Guest Post: J.K. Wall on the Two Kingdoms Debate

J.K. Wall is a business journalist in Indianapolis, where he is a member of the Christ Church Reformed Presbyterian congregation. He holds bachelor’s and master’s degrees in history, writing his master’s thesis on the early sermons of Augustine of Hippo. His book Messiah the Prince Revisited, a modern update on Scottish theologian William Symington’s book, was published in September by Crown & Covenant Publications.   J.K. applies Symington’s work to a current theological issue in this guest post entitled “Avoiding Double Vision: A Helpful Historical Lens for the Modern Two Kingdoms Debate.”

It’s natural that we look to past thinkers for guidance in the midst of contemporary theological debates—like the one between two kingdoms theology and the one kingdom, neo-Calvinist viewpoint.

So in recent years, there have been numerous back-and-forth arguments as to whether Augustine’s concept of “two cities” or Luther’s concept of “two kingdoms” or Calvin’s comments about the “twofold government” of a spiritual kingdom and political kingdom give the upper hand to one side or the other of this discussion.

Over at the Reformation 21 blog, Matthew Tuininga declared it “anachronistic and impossible” to fit Calvin into the contemporary two kingdoms controversy—a prudent warning that clearly applies more broadly than [...]


Weekend Quote: Bonar on Coverings for Sin

From Light and Truth, Bible Thoughts and Themes by Horatius Bonar, in reference to Adam and Eve covering themselves with fig leaves after eating the forbidden fruit in the garden.

Man thinks he can cover himself.  He knows not the greatness of the evil; he does not calculate on the penetration of the all-seeing eye.  He sets to work and makes himself a covering, and he says this will do.  What sin is, or what the sinner needs or what God requires, he has no idea of.  Each sinner has his own way of covering himself; he weaves his own web, whatever may be the substance of which it is composed.  He wishes to be his own coverer, the maker of his own raiment.  He thinks he can do it himself.  He has no idea that it is utterly beyond his power.  He trusts to the skill of his own hands to provide the dress that shall hide his shame from the eye of God and man.  He thinks it an easy thing to deal with shame, and fear, and conviction, and conscience.  He will not believe that these can only be dealt with by God.  This is the last thing [...]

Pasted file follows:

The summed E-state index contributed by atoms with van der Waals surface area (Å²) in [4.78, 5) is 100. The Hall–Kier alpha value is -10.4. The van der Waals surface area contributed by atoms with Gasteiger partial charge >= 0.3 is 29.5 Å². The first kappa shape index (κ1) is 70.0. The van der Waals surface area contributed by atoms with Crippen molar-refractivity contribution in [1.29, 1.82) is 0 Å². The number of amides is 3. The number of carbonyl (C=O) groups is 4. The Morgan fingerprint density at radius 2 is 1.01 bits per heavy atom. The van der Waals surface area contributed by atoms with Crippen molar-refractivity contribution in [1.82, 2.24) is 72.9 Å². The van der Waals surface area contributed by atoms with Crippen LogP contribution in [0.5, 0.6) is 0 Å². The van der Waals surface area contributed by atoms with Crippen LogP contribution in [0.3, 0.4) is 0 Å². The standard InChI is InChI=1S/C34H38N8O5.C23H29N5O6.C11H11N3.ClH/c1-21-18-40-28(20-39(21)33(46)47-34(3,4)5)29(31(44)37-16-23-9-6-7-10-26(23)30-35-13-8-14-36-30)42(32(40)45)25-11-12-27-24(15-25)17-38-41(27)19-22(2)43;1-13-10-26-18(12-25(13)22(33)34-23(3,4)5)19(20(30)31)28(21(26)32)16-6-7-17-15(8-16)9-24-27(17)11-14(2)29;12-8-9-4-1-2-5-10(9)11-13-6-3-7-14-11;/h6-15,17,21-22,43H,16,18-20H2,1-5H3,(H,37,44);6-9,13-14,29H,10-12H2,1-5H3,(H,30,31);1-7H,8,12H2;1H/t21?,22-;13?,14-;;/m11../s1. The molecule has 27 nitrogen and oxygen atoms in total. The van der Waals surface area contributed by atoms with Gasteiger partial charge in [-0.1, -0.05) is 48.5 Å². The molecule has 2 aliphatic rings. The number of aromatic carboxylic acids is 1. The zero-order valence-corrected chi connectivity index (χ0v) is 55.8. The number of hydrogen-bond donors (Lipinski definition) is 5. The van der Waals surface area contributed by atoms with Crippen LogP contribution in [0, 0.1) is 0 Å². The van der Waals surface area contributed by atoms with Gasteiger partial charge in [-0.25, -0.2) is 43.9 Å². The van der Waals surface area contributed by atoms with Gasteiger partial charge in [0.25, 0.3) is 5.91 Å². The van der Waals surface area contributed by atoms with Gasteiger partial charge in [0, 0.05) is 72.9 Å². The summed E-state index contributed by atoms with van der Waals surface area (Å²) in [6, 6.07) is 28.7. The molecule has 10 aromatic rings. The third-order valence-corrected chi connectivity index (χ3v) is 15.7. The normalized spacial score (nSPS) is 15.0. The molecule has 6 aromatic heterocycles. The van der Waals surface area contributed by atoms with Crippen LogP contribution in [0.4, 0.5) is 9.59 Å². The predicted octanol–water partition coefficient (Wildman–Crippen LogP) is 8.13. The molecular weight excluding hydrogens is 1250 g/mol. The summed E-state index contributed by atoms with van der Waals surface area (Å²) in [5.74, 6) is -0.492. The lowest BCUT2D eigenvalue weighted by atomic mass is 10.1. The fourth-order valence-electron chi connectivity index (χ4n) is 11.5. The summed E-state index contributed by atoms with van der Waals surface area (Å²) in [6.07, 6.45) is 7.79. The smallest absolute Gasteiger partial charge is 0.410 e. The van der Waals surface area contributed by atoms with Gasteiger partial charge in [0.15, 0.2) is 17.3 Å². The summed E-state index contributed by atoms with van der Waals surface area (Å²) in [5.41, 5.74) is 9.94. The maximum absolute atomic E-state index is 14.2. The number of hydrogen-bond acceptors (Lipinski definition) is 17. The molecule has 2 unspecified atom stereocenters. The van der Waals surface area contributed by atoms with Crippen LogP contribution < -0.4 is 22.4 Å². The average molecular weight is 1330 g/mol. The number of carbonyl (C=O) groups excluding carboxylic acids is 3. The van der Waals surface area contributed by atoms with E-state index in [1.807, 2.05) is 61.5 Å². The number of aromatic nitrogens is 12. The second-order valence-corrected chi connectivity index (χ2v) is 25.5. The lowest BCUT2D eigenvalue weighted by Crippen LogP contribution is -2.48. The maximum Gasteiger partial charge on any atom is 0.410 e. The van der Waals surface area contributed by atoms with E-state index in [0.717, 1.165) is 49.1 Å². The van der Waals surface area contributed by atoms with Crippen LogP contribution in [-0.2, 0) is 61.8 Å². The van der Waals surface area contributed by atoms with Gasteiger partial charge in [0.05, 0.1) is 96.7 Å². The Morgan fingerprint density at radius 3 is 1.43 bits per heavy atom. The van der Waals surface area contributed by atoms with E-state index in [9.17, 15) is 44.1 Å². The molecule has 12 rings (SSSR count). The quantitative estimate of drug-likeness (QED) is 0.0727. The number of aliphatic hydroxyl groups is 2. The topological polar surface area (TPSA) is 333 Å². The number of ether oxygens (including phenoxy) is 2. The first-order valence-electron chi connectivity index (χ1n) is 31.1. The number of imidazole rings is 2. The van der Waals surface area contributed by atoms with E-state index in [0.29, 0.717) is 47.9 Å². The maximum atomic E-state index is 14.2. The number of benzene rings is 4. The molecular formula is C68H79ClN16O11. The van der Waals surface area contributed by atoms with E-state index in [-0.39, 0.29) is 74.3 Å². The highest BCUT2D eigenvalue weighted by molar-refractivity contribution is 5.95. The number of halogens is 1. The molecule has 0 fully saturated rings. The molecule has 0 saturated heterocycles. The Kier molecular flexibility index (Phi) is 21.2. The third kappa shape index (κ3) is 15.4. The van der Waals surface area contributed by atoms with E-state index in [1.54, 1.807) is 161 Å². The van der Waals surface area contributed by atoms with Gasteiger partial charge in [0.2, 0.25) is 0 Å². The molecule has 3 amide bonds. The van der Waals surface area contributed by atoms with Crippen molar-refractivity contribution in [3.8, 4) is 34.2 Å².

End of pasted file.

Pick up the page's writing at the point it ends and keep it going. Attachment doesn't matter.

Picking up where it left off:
Is Christianity Homophobic?

A young man in our congregation runs a chain of bakery stores in Northern Ireland. A few months ago a gay man representing a group called ‘Queerspace’ came into one of his stores and placed an order for a cake with the message ‘Support Gay Marriage’. The order was refused by the management because it went against their strong Christian convictions about the nature of marriage. There would have been no problem selling the customer a cake—he wan’t being denied service because of his sexual orientation. The bakery simply refused to endorse his campaign for gay marriage. The management have also refused to ice cakes with (heterosexual) pornographic pictures or slogans they found offensive. There was no question of this man being treated differently because he is a homosexual.

Nevertheless, a few weeks later, the bakery was threatened with legal action by the Equality Commission, a publicly funded body, claiming they had breached equality laws which outlaw discrimination in the provision of goods and services.

Needless to say, the case prompted a media storm. And it didn’t take long before Christians in general, and the management of this bakery in particular, were being accused of homophobia. It’s such a common slur, isn’t [...]


Browse Worthy: Holding Hands